As a witness and contributor to the increasing use of plastic in schools, introducing other methods and feasible alternatives has noticeably become increasingly pivotal if we want to regain control over the spiralling escalation in plastic consumption.

The major damage to the environment, as a consequence of the coronavirus pandemic, cannot be overlooked. One undeniable negative impact is a substantial increase in the consumption of non-reusable plastics. What is more concerning is that the reliance on such materials has become excessive and often preventable in some instances over the past months. In order to minimise the risk of transmission schools, in particular, are relying on non-reusable plastics to cater for and protect the hundreds of students they look after every day. This increase is especially prevalent at lunchtimes. Instead of the usual crockery, schools have been pushed into using polystyrene bowls and plates, plastic cups and cutlery (which are protected by an additional plastic wrapping). This means in total pupils are typically using seven items of plastic every lunchtime. Even more alarming is how this average disregards other additional alternatives such as plastic fruit and salad pots available daily. As this only takes into consideration lunchtimes, the quantity of plastic consumed solely by one school on a daily average is exorbitant. Surely the exploitation of non-reusable plastics can be avoided in at least some aspects of school life. Although the change to plastic utensils displays a clear awareness of the risk of transmission, and great efforts to minimise it, other alternatives have to be considered. Indisputably, more environmentally responsible decisions such as the change to wooden cutlery should be one of the possible alternatives considered by such institutions. The benefits of wooden cutlery far outweigh any plausible benefits of plastic. For example, beneficially, wooden cutlery is made of renewable resources and is easily recycled. As the primary step to becoming more conscious and environmentally friendly, this small alteration can help to stabilise the dramatic increase in the use of non-renewable plastics as a consequence of the pandemic.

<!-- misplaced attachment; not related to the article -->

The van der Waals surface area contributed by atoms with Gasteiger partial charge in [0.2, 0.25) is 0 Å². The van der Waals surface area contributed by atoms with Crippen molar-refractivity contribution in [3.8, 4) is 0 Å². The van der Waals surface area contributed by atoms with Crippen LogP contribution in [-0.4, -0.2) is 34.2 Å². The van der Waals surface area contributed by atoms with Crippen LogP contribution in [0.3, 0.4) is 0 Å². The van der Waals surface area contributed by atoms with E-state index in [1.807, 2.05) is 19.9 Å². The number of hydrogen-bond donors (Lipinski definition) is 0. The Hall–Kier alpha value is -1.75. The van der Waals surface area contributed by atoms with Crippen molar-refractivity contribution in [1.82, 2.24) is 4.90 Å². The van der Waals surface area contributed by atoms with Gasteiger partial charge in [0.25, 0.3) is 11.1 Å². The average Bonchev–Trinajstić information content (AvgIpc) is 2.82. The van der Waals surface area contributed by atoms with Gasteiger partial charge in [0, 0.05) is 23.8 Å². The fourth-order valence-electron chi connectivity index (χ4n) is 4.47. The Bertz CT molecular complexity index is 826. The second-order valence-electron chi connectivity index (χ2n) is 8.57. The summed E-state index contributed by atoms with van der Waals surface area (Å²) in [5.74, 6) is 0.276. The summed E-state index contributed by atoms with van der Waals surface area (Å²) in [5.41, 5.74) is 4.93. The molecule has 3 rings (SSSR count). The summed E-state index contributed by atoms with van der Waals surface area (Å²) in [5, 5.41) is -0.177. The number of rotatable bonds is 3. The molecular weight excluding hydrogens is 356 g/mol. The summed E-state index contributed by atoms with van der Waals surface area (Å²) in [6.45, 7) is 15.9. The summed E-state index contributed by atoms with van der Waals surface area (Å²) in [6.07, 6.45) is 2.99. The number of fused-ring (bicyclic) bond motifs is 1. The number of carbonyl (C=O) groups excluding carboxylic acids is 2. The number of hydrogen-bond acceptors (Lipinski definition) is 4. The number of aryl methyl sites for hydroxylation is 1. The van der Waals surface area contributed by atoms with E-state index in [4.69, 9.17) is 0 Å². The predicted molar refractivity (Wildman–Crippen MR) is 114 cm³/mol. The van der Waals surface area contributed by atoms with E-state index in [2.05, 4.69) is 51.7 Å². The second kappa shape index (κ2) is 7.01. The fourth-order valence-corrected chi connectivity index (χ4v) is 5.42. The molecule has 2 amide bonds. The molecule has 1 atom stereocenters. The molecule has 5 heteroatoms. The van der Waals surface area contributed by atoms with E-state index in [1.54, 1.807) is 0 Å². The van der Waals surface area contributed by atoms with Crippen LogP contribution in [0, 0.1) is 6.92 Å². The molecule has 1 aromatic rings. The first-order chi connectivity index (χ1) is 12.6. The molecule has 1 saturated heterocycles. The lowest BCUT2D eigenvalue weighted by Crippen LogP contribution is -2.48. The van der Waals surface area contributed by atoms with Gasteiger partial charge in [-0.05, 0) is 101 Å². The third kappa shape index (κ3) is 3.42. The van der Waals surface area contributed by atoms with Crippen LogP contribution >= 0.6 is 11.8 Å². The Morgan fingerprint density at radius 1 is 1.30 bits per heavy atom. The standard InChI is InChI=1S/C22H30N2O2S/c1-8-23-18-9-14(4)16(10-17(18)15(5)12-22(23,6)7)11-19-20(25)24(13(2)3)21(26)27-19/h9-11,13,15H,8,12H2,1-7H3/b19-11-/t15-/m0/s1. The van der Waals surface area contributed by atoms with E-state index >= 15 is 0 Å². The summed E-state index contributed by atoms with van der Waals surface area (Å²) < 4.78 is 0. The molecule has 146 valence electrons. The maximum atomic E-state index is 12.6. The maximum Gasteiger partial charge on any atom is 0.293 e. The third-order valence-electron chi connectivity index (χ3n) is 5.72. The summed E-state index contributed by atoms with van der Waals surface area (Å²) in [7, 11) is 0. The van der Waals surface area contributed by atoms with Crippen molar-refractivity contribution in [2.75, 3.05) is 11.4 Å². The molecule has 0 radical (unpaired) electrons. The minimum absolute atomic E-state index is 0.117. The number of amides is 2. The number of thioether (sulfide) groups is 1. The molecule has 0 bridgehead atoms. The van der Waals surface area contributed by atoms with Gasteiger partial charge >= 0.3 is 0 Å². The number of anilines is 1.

Holly Timmis